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Council in tune with Blues Factory plan PDF Print E-mail
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Written by KRISTYN HALBIG ZIEHM   
Wednesday, 25 February 2015 20:08

Port aldermen voice enthusiasm for lakefront project that calls for Paramount museum, entertainment complex

    The Port Washington Common Council greeted plans for a Paramount blues-themed entertainment complex on the waterfront with enthusiasm last week, saying the proposal meets every goal officials have set for the city-owned property.

    Ald. Doug Biggs, noting the city is expected to seek proposals from developers for the property on the north end of the north slip, said the Blues Factory concept “really sets a high bar for the process, and for anyone else who might be interested in that space.”

    Aldermen were enthused about the fact the concept includes a museum, restaurant, entertainment venue and banquet facility.

    “Frankly, I think it’s about time,” Ald. Bill Driscoll said, noting a banquet facility is sorely needed in the city. “I like this.”

    Ald. Mike Ehrlich said, “I really like the idea. It touches on Port’s history, a part of Port’s history that many residents don’t know about. It’s a rich history.”

    “It would fit well with our community,” Ald Dan Becker said. “I love the historical tie. I love the concept.”

    To facilitate the sale of the city-owned parking lot, aldermen agreed to spend $1,600 to conduct a phase one environmental assessment of the parking lot and to obtain an appraisal of the property.

    The city is expected to seek proposals to develop the land next month.

    The Blues Factory concept is the brainchild of Christopher Long of Madison, president and CEO of the Blues Factory, who is working in partnership with Port Washington developer Gertjan van den Broek.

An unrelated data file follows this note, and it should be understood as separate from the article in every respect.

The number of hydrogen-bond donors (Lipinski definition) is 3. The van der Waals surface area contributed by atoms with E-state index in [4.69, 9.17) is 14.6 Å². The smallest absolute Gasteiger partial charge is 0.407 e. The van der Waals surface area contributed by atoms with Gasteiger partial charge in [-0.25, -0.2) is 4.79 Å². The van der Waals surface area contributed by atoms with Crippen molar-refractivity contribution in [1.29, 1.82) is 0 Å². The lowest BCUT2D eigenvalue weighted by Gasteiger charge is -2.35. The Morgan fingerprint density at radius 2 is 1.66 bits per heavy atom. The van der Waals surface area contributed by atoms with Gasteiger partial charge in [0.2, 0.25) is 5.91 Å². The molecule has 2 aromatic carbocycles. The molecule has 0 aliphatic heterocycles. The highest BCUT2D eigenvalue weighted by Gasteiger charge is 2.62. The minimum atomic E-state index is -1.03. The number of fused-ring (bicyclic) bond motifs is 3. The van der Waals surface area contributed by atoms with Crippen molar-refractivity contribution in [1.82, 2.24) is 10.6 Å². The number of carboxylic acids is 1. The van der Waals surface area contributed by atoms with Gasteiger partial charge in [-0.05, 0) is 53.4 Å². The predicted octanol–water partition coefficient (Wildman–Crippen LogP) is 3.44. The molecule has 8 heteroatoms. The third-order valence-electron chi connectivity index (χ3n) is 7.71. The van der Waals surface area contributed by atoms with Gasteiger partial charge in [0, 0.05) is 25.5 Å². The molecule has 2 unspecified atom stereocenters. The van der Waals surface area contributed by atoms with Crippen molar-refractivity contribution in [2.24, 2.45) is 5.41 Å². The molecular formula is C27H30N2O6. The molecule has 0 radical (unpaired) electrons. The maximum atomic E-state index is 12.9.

Long, a blues aficionado, said the story of the Wisconsin Chair Co. and Paramount Records has a worldwide following that needs to be commemorated.

    The Blues Factory would capitalize on that, providing a destination for tourists and residents alike, Long said, adding that in addition to regular concerts the facility would host an outdoor music festival in summer.

    The Blues Factory would primarily sponsor blues and jazz performances — which could be recorded in the performance hall — and focus on emerging artists, Long said.

    Long said that before he came to Port Washington, he knew only that the city is home to Allen Edmonds and Paramount Records.

    When he first visited, he said, he looked for a monument to the Paramount Records and the Chair Co. and was astonished there wasn’t one.

    “The purpose of the Blues Factory is simple, to preserve and celebrate the remarkable story of Paramount Records and the Wisconsin Chair Co.,” Long told the Common Council Feb. 18.

    Long said he came up with the idea of the Blues Factory before the city decided to sell the parking lot and was looking at other sites. But, he said, when the city made its controversial decision to seek development proposals for the parking lot, everything fell into place for him.

    That’s because the city-owned parking lot is the former home of the chair company, he said, adding he plans to submit a development proposal to the city.

    Long said he would like to open the Blues Factory in 2017, noting it is the centennial of the founding of Paramount Records.

    The Paramount story is one of a true American art form, as well as one of business and commerce, of technology struggling to find its place in the marketplace and of music, Long said.

    The two-story building, which is being designed by the Cedarburg firm of Kubala Washatko Architects, would take up the entire parking lot, he said.

    The four aspects of the building — the museum, restaurant, performance space and banquet hall — would incorporate separate but interconnected spaces that could be used alone or in concert with one another, he said.

    For example, someone could rent the banquet facility, have their event catered by the restaurant and include a performance in the entertainment hall, he said.

    Long said he plans two rounds of equity funding for the project — an initial private offering followed by a direct public offering under Wisconsin’s new crowdfunding laws. This, he said, would allow the community to take ownership of the facility.

    Randy Tetzlaff, the city’s director of planning and development, called the proposal “something pretty extraordinary.”

    “It’s something that could only go in Port Washington,” he said.

    The proposal also meets the city’s goals for the parking lot, Mayor Tom Mlada said. It is in line with the city’s master redevelopment plan, includes a sustainable business and makes efficient use of the lakefront space, is a destination that would bring people and business to downtown and help spur further development.

    “It really does check every one of those boxes,” Mlada said.


 
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